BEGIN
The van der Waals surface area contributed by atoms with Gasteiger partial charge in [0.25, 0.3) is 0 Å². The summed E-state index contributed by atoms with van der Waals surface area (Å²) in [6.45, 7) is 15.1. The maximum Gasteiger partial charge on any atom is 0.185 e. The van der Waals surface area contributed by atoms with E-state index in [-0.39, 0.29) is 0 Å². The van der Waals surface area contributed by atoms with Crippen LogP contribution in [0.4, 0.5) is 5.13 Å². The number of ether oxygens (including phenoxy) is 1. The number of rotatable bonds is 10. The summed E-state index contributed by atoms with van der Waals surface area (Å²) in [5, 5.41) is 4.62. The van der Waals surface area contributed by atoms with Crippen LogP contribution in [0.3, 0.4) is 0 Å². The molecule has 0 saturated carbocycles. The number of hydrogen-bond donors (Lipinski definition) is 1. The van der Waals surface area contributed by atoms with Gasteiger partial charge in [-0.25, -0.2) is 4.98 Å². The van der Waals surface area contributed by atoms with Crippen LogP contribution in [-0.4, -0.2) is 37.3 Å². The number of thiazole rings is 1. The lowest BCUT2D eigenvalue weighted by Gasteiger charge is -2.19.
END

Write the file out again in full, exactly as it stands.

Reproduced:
The van der Waals surface area contributed by atoms with Gasteiger partial charge in [0.25, 0.3) is 0 Å². The summed E-state index contributed by atoms with van der Waals surface area (Å²) in [6.45, 7) is 15.1. The maximum Gasteiger partial charge on any atom is 0.185 e. The van der Waals surface area contributed by atoms with E-state index in [-0.39, 0.29) is 0 Å². The van der Waals surface area contributed by atoms with Crippen LogP contribution in [0.4, 0.5) is 5.13 Å². The number of ether oxygens (including phenoxy) is 1. The number of rotatable bonds is 10. The summed E-state index contributed by atoms with van der Waals surface area (Å²) in [5, 5.41) is 4.62. The van der Waals surface area contributed by atoms with Crippen LogP contribution in [0.3, 0.4) is 0 Å². The molecule has 0 saturated carbocycles. The number of hydrogen-bond donors (Lipinski definition) is 1. The van der Waals surface area contributed by atoms with Gasteiger partial charge in [-0.25, -0.2) is 4.98 Å². The van der Waals surface area contributed by atoms with Crippen LogP contribution in [-0.4, -0.2) is 37.3 Å². The number of thiazole rings is 1. The lowest BCUT2D eigenvalue weighted by Gasteiger charge is -2.19.